When a woman running scared runs into the arms of a sexy cowboy, she might lose her fear, but will she also lose her heart?
When a woman on the run hits a town right out of the Wild West, the first cowboy she meets sets his sights on her. Alone, scared, and starting over, Susan will have to decide if the big, bad Russell Ryland, retired Navy SEAL, now rancher, is for real or just using up his down time between missions.
Russell takes one look at the smiling, blue-eyed beauty and realises there's a heck of a lot more after retirement than he'd thought. As he begins to dream of a life with Susan, he fights an unfamiliar battle within himself-doubt. Does she want him, or is she merely out for some fun?
Time for the reluctant couple nearly runs out when the very men Susan is hiding from come to call. Will Russell wake up quickly enough to save her? Or will their doubts get them both killed?
Reader advisory: This book contains scenes of anal sex.
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There has to be some kind of mistake.
The MapQuest directions sat on the truck seat next to Lacey, outlining that this was the right exit. She hadn't accidentally decided to take a wrong turn. Besides, there weren't any decisions in her life right now, only directions. She smiled at the thought. Yeah, her attempts at making colossal, life-changing decisions had landed her here, in the middle of nowhere, with no one and nothing around her.
Well, not exactly nothing. There were mountains everywhere. Huge, monstrous mountains, like the kind you could see on the travel channel seconds before some giant paw-waving, open-mouthed, roaring grizzly ate the cameraman.
Oh, yeah, this had to be some kind of mistake. Lacey needed the beach. And people. At this point, she'd settle for a pizza from her favourite beach shack. To hell with anyone else. She needed out of this truck, she realised, surprising herself with a broken mini-sob.
There wasn't a car in sight when she pulled her truck off the turn lane and stopped a few hundred yards onto the cracked asphalt of the old highway.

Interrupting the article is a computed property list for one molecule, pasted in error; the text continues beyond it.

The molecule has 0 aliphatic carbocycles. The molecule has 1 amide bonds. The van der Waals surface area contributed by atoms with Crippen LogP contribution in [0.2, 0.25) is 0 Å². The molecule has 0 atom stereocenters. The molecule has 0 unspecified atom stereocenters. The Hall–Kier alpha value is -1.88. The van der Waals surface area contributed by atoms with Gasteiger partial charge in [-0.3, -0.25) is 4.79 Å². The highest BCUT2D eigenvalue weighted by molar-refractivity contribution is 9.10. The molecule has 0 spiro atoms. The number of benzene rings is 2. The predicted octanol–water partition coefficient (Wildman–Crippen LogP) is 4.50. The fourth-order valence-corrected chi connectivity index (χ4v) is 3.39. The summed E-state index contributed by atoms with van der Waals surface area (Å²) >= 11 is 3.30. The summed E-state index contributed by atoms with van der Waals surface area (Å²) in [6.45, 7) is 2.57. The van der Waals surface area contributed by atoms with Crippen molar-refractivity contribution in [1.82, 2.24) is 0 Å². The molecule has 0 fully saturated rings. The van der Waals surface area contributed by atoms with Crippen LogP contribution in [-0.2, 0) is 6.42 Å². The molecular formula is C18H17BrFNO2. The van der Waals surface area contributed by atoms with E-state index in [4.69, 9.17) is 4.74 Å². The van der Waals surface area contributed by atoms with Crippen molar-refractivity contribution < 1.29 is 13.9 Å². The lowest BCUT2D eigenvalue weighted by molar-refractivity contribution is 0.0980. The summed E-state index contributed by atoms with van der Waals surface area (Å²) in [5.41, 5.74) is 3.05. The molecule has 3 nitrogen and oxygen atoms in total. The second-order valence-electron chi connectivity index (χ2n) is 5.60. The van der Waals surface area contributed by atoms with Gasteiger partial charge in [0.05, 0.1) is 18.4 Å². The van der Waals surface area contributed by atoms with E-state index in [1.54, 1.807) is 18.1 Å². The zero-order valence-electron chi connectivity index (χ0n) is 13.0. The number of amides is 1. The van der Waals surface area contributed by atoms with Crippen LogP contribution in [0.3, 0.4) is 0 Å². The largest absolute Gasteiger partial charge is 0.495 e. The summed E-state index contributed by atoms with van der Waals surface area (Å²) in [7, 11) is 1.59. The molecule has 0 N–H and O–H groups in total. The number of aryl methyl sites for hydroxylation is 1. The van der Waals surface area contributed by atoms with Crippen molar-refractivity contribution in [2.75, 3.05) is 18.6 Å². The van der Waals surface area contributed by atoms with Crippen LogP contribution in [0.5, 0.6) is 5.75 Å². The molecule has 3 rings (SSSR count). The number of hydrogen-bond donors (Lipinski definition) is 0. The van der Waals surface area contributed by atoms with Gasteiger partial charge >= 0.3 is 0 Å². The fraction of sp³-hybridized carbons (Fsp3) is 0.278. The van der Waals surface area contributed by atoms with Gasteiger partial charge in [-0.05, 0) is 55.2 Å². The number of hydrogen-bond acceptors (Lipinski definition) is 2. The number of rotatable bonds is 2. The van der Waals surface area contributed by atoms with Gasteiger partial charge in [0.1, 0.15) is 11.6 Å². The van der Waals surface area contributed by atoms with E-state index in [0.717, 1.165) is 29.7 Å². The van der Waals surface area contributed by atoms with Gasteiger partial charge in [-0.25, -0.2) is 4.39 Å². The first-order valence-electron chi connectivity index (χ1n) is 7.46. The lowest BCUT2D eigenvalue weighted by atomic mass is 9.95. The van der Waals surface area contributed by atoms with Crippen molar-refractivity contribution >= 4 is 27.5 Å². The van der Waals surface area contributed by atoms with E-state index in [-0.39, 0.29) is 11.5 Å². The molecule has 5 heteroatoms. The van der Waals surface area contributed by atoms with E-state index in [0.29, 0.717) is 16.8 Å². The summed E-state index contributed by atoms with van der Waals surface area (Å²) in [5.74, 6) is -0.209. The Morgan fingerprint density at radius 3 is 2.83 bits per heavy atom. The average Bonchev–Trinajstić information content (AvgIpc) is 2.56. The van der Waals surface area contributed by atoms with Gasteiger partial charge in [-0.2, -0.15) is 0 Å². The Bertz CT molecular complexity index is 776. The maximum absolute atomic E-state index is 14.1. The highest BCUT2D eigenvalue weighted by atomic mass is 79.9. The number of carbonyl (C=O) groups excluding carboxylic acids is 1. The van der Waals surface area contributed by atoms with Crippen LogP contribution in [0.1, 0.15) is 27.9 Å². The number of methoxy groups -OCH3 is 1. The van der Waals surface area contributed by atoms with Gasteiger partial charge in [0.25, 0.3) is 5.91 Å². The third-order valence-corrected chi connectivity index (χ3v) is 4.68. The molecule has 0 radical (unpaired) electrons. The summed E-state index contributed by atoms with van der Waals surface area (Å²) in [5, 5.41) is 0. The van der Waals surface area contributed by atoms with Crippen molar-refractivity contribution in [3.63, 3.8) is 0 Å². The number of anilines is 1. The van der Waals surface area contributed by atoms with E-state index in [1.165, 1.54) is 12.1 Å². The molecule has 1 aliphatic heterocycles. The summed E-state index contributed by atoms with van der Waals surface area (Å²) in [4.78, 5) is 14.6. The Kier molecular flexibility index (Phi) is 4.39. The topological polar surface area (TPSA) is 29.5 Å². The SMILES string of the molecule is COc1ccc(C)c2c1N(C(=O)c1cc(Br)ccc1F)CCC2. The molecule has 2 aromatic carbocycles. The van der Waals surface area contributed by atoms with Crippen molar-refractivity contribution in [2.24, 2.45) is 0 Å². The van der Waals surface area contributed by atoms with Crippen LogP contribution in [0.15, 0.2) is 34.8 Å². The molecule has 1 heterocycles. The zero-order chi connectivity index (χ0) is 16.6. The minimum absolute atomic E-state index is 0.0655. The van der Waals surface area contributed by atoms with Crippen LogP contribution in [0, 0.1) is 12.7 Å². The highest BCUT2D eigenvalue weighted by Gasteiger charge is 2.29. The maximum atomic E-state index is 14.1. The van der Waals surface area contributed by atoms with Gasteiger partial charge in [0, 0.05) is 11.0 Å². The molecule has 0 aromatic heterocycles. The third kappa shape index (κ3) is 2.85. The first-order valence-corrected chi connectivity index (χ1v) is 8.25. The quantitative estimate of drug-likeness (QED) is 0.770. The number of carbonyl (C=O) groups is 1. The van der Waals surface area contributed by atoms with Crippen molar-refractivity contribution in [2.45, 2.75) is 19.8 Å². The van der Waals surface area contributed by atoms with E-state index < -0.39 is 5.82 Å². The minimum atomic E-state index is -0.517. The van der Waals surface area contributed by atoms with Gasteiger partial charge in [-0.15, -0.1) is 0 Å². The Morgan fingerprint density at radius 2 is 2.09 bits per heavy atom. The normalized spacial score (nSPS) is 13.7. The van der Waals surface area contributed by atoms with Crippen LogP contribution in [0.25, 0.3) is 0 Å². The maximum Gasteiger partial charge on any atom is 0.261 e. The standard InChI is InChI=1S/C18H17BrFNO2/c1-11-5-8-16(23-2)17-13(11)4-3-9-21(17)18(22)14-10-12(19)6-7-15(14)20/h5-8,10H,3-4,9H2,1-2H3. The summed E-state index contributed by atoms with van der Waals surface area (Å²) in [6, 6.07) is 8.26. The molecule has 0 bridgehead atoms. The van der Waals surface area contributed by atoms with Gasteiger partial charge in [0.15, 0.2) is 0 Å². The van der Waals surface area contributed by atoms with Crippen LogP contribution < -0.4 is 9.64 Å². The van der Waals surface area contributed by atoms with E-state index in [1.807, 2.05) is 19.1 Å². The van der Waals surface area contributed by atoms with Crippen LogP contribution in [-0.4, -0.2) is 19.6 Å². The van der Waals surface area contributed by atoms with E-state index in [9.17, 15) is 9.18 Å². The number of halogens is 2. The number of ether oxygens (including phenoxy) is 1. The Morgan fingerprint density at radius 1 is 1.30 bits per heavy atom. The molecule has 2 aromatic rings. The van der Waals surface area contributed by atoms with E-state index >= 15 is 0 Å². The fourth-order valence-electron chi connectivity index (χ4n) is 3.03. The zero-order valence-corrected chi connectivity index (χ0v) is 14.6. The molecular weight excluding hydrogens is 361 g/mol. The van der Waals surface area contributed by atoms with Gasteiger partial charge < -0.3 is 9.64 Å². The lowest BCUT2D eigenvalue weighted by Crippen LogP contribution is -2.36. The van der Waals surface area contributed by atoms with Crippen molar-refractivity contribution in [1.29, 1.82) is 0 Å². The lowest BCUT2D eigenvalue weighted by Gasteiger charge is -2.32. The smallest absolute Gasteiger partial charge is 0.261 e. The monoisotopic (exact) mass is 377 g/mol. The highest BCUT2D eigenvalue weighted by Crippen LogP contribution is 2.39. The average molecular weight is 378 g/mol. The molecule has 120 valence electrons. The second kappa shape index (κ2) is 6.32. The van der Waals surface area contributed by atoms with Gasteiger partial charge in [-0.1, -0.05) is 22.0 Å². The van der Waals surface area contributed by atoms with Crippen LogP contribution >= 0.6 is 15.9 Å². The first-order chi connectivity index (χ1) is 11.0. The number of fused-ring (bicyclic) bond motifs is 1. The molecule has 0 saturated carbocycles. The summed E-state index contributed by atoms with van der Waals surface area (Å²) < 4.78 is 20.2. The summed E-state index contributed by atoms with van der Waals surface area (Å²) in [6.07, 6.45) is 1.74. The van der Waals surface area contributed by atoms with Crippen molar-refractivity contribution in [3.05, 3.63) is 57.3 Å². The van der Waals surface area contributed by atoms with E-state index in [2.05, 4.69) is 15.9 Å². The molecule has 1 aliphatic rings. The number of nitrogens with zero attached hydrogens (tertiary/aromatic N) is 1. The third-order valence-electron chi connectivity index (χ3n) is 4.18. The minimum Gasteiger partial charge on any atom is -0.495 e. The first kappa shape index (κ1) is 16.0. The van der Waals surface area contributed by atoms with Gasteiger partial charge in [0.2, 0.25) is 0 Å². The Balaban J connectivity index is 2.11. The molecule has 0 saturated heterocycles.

Two fumbles at jerking the door handle open, and she jumped down, the map in her hand. Blue sky, a cold November breeze, clean air and mountains filled her senses immediately. One deep breath, two, and half the tension simmering along her skin disappeared. Not the unease, though. The breeze felt different from home. Smelt different. Was different.
This has to be a mistake.
She rubbed her hand through her hair at the thought. Yeah, sure, this had to be a mistake, right? Wrong. Throughout this mess, she'd kept thinking that any time now she'd wake up, that this couldn't be happening, that there had to be some kind of freaking mistake. Life couldn't turn from normal to horrible in the blink of an eye. A decision to go outside a club trying to avoid a creepy guy couldn't destroy everything she'd worked so hard to build.
But, yeah, one look at the rugged, wilderness reminded her that, yeah, one thoughtless decision had ripped her life to shreds.
If she could reverse time, she'd — what? If she'd known that by leaving the bar she'd witness a mob hit, would she have taken her chances with the creepy guy? Probably not.
So here she was, standing on the side of a road on what looked like some crazy Wild West movie set.
Reality sucked. Delusions worked so much better — at least for about ten seconds. Lacey hadn't witnessed a murder. She hadn't been beaten to within an inch of losing her life. She hadn't spent months in a hospital trying to breathe on her own. She hadn't been forced to testify against some of the nastiest criminals in the world. She hadn't been left out to dry like this, forced to move, alone, to a place so remote and far from normal she might as well have been on another planet.
She was used to people, sunshine that smelt like the ocean ... heck, music and noise, for God's sake. She was used to delis filled with adorable little old Italian men, smiling at her and asking about her day. She was used to Jewish bakeries with bagels that she'd get up at seven for on a Sunday morning. She was used to coffee shops brewing wicked espresso by the cup. She was used to nice people. Beaches. Safety.
The landscape facing her she was not used to. Big open grasslands, lined with the brilliant colours of fall foliage. Yellow and burnt cinnamon, deep green pines next to the white bark of some other kind of tree — beech or aspen, she didn't know — all created a wildly beautiful picture.